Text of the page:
Colorado Supreme Court Weighs in on Timeliness of Claims Against Subcontractors in Construction Defect Actions

On February 27, 2017, the Colorado Supreme Court announced its decision in the Goodman v. Heritage Builders, No. 16SA193, 2017 CO 13 (Colo. February 27, 2017) case.  In ten short pages, the Colorado Supreme Court completely reshuffled Colorado construction law with respect to application of the statutes of limitation and repose on third-party claims in construction defect cases.  Specifically, the Colorado Supreme Court overruled a series of earlier Court of Appeals’ decisions that found C.R.S. § 13-80-104(1)(b)(II) (“104(1)(b)(II)”) had no effect on the six-year statute of repose.  For context, 104(1)(b)(II) permitted third-party actions for indemnity and contribution to toll until ninety days after the claims in the underlying action were resolved by settlement or judgment. In the construction context, 104(1)(b)(II) was intended to allow a general contractor’s claims against liable subcontractors to toll for the statutorily defined period.  This allowed the general contractor to first focus its attention on defending the claims against and thereafter to pursue its claims against the subcontractors.

However, beginning in 2008, in the Thermo Dev., Inc. v. Cent. Masonry Corp., 195 P.3d 1166 (Colo. App. 2008) case, the Colorado Court of Appeals began chipping away at the force of 104(1)(b)(II).  This trend continued in the Shaw Constr., LLC v. United Builder Servs., Inc., 2012 COA 24, 296 P.3d 145 decision, the Sierra Pac. Indus., v. Bradbury, 2016 COA 132, ­_ P.3d_ decision, and culminating in the Sopris Lodging, LLC v. Schofield Excavation, Inc., 2016 COA 158, reh’g denied (Nov. 23, 2016) decision.  Effectively, in these decisions, the Colorado Court of Appeals determined that third-party claims could not be brought beyond Colorado’s six-year statute of repose, regardless if they were brought within the ninety day tolling provision set forth in 104(1)(b)(II).

From a general contractor’s perspective, these decisions were considered particularly disconcerting in that they expressly stood for the proposition that a general contractor could be faced with the possibility of having a homeowner’s claims against the general contractor found to be timely, yet the general contractor would be left with no recourse against the implicated trades responsible for the alleged damages.  Such a situation could hypothetically arise if the homeowner brought suit on the last day before the expiration of the six-year statute of repose and the general contractor, despite acting expeditiously in its pursuit against the subcontractors by bringing suit against the subcontractors the very next day, would be left with no recourse owing to the fact its claims were time barred.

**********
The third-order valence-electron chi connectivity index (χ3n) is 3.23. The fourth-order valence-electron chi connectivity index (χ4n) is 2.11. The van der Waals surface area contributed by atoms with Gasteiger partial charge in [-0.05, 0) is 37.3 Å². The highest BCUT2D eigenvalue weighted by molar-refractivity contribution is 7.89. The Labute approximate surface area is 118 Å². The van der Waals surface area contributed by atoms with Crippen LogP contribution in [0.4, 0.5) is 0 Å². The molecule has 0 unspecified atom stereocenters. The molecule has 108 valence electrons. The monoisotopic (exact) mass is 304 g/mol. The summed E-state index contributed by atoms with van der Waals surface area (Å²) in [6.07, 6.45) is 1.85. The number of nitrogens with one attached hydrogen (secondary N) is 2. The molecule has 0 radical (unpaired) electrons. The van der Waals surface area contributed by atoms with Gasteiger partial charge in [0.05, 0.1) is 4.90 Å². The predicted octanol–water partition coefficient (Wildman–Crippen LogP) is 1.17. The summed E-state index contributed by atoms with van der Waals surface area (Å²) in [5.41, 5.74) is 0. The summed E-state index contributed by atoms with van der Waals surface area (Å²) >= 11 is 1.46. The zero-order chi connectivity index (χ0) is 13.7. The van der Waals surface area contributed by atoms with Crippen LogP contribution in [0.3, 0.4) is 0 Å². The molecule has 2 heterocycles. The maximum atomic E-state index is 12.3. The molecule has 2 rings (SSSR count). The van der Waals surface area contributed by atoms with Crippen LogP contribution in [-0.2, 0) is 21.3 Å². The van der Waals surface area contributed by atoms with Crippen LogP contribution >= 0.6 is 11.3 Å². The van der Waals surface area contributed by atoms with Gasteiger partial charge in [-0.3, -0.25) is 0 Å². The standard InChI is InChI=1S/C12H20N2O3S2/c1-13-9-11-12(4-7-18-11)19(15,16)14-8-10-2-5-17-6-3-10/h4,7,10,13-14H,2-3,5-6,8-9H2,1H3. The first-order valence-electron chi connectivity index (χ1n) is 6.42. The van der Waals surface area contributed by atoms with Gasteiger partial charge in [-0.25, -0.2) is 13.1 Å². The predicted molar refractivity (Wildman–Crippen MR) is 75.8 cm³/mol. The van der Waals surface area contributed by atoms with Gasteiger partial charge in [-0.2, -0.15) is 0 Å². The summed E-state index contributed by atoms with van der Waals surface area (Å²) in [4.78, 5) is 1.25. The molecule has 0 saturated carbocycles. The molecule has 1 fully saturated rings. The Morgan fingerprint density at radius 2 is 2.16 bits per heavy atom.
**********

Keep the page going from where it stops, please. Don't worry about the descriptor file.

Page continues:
Fortunately for general contractors, and unfortunately for subcontractors, the Colorado Supreme Court insisted that 104(1)(b)(II) not be rendered “superfluous.”  In this vein, as a result of the Goodman decision, a general contractor’s claims against subcontractors may now be tolled beyond the period of the statute of repose as long as the claims are brought during the construction defect litigation or within ninety days following the date of judgment or settlement.

For more information about the Goodman decision, or construction defect litigation in Colorado, you have reach Jean Meyer by telephone at (303) 987-9815 or by e-mail at


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